Eighty years ago, the surrender of Nazi Germany’s Sixth Army marked the end of the Battle of Stalingrad. Today, Russia uses commemoration events for its campaign against Ukraine and reinterprets history.
During World War II, Nazi Germany’s Wehrmacht intended to conquer the industrial city of Stalingrad — named after then-Soviet leader Joseph Stalin — before advancing onward to capture its intended goal: the Caucasus oil fields. Given the city’s name, both Adolf Hitler and Joseph Stalin afforded great symbolic meaning to the Battle of Stalingrad that transcended its strategic importance.
Due to the very long supply routes, the German Sixth Army’s offensive on Stalingrad was risky from the outset. Led by General Friedrich Paulus, the Wehrmacht attack began in mid-August 1942, roughly one year after Nazi Germany first invaded the Soviet Union.
Back then, Hitler had claimed: “The Russians are exhausted.” His assessment proved to be wildly inaccurate. Despite fierce resistance, the Wehrmacht did succeed in conquering most of Stalingrad by mid-November 1942. By this time, however, Soviet forces had launched a two-pronged attack to encircle the German troops.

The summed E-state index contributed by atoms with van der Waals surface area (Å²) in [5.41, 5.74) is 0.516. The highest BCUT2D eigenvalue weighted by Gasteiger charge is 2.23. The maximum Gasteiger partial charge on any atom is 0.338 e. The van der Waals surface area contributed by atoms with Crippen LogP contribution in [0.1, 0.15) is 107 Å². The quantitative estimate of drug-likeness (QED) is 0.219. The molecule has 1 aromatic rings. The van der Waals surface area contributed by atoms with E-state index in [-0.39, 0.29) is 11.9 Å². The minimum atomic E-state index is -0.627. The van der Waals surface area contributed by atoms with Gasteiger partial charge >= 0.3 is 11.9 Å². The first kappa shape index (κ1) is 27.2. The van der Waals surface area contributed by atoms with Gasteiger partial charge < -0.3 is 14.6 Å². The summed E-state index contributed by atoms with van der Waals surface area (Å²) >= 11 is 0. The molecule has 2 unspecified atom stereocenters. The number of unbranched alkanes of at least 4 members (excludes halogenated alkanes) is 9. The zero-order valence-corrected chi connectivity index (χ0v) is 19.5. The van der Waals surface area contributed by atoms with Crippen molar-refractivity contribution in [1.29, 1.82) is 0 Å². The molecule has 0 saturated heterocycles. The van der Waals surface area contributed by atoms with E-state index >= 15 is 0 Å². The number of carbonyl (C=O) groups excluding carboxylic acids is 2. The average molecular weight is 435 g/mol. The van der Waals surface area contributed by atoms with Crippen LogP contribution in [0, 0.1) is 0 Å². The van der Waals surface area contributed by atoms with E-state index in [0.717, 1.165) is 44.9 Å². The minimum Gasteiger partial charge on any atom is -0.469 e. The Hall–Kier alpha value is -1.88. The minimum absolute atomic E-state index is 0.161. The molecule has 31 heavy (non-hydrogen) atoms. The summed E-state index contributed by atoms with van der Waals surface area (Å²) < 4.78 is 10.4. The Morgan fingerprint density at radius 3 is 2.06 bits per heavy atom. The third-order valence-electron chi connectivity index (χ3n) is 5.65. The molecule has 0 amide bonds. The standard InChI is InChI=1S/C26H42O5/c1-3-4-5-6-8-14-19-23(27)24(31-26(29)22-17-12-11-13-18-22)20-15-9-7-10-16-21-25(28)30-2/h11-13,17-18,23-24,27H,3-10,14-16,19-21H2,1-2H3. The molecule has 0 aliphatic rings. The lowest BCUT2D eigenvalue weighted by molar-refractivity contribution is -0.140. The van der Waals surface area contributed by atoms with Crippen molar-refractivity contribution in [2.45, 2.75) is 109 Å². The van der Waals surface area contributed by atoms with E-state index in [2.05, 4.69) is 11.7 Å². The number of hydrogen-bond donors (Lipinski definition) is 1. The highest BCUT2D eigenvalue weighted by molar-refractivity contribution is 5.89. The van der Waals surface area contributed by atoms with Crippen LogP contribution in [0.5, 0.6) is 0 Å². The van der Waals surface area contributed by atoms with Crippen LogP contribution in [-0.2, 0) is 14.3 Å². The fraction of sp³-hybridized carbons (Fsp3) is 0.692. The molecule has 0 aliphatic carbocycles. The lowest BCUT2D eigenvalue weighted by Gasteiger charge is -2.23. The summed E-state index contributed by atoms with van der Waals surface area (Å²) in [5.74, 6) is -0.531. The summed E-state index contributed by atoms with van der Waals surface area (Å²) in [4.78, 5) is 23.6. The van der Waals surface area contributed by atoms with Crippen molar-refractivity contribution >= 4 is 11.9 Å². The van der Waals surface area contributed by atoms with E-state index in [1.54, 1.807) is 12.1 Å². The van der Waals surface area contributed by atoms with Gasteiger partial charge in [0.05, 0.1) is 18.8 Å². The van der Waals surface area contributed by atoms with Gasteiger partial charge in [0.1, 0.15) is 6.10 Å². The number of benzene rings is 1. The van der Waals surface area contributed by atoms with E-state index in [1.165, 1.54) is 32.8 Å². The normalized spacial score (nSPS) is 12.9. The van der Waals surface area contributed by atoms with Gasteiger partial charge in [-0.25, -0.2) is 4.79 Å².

In late November, the Red Army had encircled Germany’s entire Sixth Army and elements of the 4th Panzer Army — together, almost 300,000 German soldiers. Hitler demanded they hold their position. Similarly, Stalin told his forces in July “not to move an inch.”
Stubbornly, both parties held their positions. And soon, the encircled German forces’ situation began to deteriorate. Over the course of several weeks, Germany’s Luftwaffe attempted to provide necessary supplies. But this was not enough.
With the advance of the Red Army, supplies began to dwindle further. Then winter set in, with temperatures dropping as low as -30 degrees Celsius (-22 degrees Fahrenheit). Consequently, many German soldiers died, not from fighting, but from starvation and hypothermia. A German relief operation, after many delays, arrived to try and break the encirclement — and failed.
General Paulus’ turn-about
Despite these dire circumstances, General Paulus obeyed Hitler’s order to “stand and fight,” rejecting a Soviet offer to surrender on January 8, 1943. On January 29, Paulus sent the following message to Hitler: “On the 10th anniversary of your assumption of power, the Sixth Army hails its ‘Führer.’ The swastika flag is still flying above Stalingrad. May our battle be an example to the present and coming generations that they must never capitulate even in a hopeless situation, for then Germany will be victorious. Hail my Führer!”